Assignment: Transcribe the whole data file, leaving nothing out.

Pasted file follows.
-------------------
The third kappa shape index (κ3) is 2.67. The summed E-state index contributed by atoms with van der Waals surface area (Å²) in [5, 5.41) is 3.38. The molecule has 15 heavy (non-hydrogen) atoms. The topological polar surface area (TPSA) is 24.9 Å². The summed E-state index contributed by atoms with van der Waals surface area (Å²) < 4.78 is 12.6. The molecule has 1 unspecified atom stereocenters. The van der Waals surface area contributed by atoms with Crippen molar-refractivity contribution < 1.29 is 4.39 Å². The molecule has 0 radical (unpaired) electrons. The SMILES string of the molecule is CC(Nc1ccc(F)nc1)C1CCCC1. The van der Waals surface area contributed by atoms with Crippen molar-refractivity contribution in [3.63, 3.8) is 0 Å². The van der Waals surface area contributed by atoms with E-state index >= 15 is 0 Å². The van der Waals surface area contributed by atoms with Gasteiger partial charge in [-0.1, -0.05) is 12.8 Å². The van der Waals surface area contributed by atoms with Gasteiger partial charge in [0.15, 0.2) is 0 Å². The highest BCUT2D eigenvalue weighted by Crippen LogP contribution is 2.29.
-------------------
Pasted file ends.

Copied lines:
The third kappa shape index (κ3) is 2.67. The summed E-state index contributed by atoms with van der Waals surface area (Å²) in [5, 5.41) is 3.38. The molecule has 15 heavy (non-hydrogen) atoms. The topological polar surface area (TPSA) is 24.9 Å². The summed E-state index contributed by atoms with van der Waals surface area (Å²) < 4.78 is 12.6. The molecule has 1 unspecified atom stereocenters. The van der Waals surface area contributed by atoms with Crippen molar-refractivity contribution < 1.29 is 4.39 Å². The molecule has 0 radical (unpaired) electrons. The SMILES string of the molecule is CC(Nc1ccc(F)nc1)C1CCCC1. The van der Waals surface area contributed by atoms with Crippen molar-refractivity contribution in [3.63, 3.8) is 0 Å². The van der Waals surface area contributed by atoms with E-state index >= 15 is 0 Å². The van der Waals surface area contributed by atoms with Gasteiger partial charge in [-0.1, -0.05) is 12.8 Å². The van der Waals surface area contributed by atoms with Gasteiger partial charge in [0.15, 0.2) is 0 Å². The highest BCUT2D eigenvalue weighted by Crippen LogP contribution is 2.29.